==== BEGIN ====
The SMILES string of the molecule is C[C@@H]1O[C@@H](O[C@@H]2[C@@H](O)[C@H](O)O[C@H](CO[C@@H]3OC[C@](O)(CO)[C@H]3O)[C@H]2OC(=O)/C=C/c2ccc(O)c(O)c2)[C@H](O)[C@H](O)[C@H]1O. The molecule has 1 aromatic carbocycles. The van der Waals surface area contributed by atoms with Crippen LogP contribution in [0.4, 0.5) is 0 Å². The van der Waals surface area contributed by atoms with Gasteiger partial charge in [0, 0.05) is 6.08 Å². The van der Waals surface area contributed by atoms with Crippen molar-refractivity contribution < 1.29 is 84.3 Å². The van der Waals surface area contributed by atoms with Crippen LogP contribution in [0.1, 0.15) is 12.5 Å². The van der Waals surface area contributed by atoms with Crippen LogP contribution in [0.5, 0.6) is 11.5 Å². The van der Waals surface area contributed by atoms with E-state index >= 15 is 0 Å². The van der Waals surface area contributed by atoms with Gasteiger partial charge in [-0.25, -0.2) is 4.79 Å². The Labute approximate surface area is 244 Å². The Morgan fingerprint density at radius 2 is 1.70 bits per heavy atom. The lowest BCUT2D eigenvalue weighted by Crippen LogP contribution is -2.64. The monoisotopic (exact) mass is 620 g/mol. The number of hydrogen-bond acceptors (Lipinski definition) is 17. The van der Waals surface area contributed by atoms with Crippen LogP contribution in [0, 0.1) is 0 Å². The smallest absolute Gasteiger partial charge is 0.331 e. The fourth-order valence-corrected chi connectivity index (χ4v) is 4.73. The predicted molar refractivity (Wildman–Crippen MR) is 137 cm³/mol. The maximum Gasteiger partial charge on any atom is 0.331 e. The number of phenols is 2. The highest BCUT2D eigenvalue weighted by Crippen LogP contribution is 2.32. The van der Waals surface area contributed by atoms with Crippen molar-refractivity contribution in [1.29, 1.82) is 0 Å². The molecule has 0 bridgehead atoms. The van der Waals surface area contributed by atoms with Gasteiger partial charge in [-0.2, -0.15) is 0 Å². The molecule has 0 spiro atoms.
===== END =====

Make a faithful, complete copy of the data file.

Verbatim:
The SMILES string of the molecule is C[C@@H]1O[C@@H](O[C@@H]2[C@@H](O)[C@H](O)O[C@H](CO[C@@H]3OC[C@](O)(CO)[C@H]3O)[C@H]2OC(=O)/C=C/c2ccc(O)c(O)c2)[C@H](O)[C@H](O)[C@H]1O. The molecule has 1 aromatic carbocycles. The van der Waals surface area contributed by atoms with Crippen LogP contribution in [0.4, 0.5) is 0 Å². The van der Waals surface area contributed by atoms with Gasteiger partial charge in [0, 0.05) is 6.08 Å². The van der Waals surface area contributed by atoms with Crippen molar-refractivity contribution < 1.29 is 84.3 Å². The van der Waals surface area contributed by atoms with Crippen LogP contribution in [0.1, 0.15) is 12.5 Å². The van der Waals surface area contributed by atoms with Crippen LogP contribution in [0.5, 0.6) is 11.5 Å². The van der Waals surface area contributed by atoms with E-state index >= 15 is 0 Å². The van der Waals surface area contributed by atoms with Gasteiger partial charge in [-0.25, -0.2) is 4.79 Å². The Labute approximate surface area is 244 Å². The Morgan fingerprint density at radius 2 is 1.70 bits per heavy atom. The lowest BCUT2D eigenvalue weighted by Crippen LogP contribution is -2.64. The monoisotopic (exact) mass is 620 g/mol. The number of hydrogen-bond acceptors (Lipinski definition) is 17. The van der Waals surface area contributed by atoms with Crippen LogP contribution in [0, 0.1) is 0 Å². The smallest absolute Gasteiger partial charge is 0.331 e. The fourth-order valence-corrected chi connectivity index (χ4v) is 4.73. The predicted molar refractivity (Wildman–Crippen MR) is 137 cm³/mol. The maximum Gasteiger partial charge on any atom is 0.331 e. The number of phenols is 2. The highest BCUT2D eigenvalue weighted by Crippen LogP contribution is 2.32. The van der Waals surface area contributed by atoms with Crippen molar-refractivity contribution in [1.29, 1.82) is 0 Å². The molecule has 0 bridgehead atoms. The van der Waals surface area contributed by atoms with Gasteiger partial charge in [-0.2, -0.15) is 0 Å². The molecule has 0 spiro atoms.